Paragraph 4(a)(ii) of the Uniform Policy inquires as to whether or not the Respondent has any rights or legitimate interests vested in the Disputed Domain Name. Paragraph 4(c) provides examples of circumstances that can demonstrate the existence of such rights or legitimate interests: (i) use of, or preparations to use, the domain name in connection with a bona fide offering of goods or services; (ii) the fact that the Respondent has commonly been known by the domain name; and (iii) legitimate non-commercial or fair use of the domain name.
Although Respondent operates a website associated with the Disputed Domain Name that offers lingerie and other apparel for sale, which might otherwise represent a legitimate use, Respondentís confusingly similar use of Complainantís Trademark in the Disputed Domain Name transforms any such use into something other than bona fide offerings of goods or services. Without any evidence from Respondent, the Panel finds that Respondent chose to use Complainantís trademark in its domain name, instead of the name displayed on its website, Fantasy Fashion Mall, in order to intentionally divert Complainantís consumers to Respondentís website.
Complainant has not licensed or otherwise permitted Respondent to use any of its trademarks or to apply for any domain name incorporating any of Complainantís trademarks. Respondentís site is clearly for profit in that Respondent sells intimate apparel and shoes. Respondent is not commonly known by the Disputed Domain Name. Accordingly, there is no evidence proving that Respondent has rights or a legitimate interest in the Disputed Domain Name, other than for the purpose of capitalizing on Complainantís trademark rights.
The Panel therefore concludes that Complainant has proven that the Respondent has no rights or legitimate interests in respect of the Disputed Domain Name under Paragraph 4(a)(ii) of the Uniform Policy.
The Disputed Domain Name has been registered and is being used in bad faith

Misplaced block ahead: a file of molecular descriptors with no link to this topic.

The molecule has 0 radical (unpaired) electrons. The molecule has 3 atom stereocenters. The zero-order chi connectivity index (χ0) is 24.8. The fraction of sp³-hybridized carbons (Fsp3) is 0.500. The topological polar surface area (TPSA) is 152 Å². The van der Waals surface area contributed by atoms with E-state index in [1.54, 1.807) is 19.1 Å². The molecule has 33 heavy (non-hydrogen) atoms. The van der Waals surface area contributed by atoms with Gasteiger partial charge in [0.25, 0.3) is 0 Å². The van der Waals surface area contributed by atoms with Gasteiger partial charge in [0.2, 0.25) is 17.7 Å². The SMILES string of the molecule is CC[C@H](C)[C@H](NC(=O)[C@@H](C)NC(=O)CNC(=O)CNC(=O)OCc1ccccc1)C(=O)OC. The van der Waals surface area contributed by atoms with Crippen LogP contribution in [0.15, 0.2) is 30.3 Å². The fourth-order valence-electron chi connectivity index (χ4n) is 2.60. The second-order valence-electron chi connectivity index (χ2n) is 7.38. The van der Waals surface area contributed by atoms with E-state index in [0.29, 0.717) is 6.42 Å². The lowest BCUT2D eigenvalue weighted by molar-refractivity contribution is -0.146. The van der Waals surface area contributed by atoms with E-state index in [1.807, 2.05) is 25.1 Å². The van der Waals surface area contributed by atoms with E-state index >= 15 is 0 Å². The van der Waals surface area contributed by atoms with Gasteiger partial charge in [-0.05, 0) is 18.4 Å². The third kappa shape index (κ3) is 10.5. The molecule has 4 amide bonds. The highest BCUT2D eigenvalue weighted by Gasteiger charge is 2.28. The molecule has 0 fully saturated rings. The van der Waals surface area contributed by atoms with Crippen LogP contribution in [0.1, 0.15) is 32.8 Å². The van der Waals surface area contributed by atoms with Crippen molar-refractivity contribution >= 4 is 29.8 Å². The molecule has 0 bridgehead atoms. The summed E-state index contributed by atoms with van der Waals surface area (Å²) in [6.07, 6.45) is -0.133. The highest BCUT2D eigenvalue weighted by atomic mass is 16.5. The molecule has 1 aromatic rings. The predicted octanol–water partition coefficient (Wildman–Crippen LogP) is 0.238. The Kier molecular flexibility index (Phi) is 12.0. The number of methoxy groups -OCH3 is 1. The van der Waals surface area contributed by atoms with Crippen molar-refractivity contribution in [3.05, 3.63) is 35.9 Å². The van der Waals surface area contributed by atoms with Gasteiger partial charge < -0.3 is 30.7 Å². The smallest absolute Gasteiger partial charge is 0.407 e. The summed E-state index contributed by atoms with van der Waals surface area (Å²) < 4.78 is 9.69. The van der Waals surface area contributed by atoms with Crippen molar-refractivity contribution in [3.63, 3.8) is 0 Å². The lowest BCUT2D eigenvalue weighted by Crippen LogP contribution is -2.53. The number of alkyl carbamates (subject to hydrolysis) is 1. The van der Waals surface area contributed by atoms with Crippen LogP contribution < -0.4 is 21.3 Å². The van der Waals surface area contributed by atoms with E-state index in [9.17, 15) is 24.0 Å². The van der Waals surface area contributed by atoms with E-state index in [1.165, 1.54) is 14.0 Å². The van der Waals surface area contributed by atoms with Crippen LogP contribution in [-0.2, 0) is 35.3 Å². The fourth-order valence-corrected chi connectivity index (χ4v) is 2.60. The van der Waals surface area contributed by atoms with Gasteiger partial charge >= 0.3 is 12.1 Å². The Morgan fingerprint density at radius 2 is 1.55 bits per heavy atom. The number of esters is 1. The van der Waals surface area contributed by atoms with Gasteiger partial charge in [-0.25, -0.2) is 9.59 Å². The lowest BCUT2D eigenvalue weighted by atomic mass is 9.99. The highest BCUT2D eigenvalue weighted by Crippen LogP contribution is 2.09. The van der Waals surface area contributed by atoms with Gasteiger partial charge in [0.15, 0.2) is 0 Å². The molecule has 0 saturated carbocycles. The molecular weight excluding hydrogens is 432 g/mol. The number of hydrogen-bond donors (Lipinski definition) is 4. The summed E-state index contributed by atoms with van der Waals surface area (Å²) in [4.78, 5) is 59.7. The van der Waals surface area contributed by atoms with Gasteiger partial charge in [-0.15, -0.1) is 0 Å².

Paragraph 4(a)(iii) of the Uniform Policy inquires as to whether the Respondent has registered and is using the Disputed Domain Name in bad faith. Paragraph 4(b) states "the following circumstances, in particular but without limitation, Ö shall be evidence of the registration and use of a domain name in bad faith" (i) the domain name has been registered or acquired by a respondent primarily for the purpose of selling, renting, or otherwise transferring the domain name registration to the complainant who is the owner of the mark or a competitor of complainant for valuable consideration in excess of respondentís out-of-pocket costs; (ii) respondent registered the domain name in order to prevent the owner of the mark from reflecting the mark in a corresponding domain name, provided that the respondent has engaged in a pattern of such conduct; or (iii) by using the domain name, respondent has intentionally attempted to attract, for commercial gain, Internet users to its website be creating a likelihood of confusion with the complainantís mark as to the source, sponsorship, affiliation, or endorsement of respondentís website or location.
The Panel finds untenable Complainantís contention that under Paragraph 4(b)(ii) of the Uniform Policy, Respondent has engaged in a pattern of conduct associated with the registration of domain names in order to prevent trademark owners from reflecting their trademarks in corresponding domain names. Although Respondent has registered a domain name consisting of Complainantís trademark and Complainant is unable to reflect its trademark in a name along with its most popular item (lingerie), there is no evidence that Respondent has engaged in such a "pattern of conduct."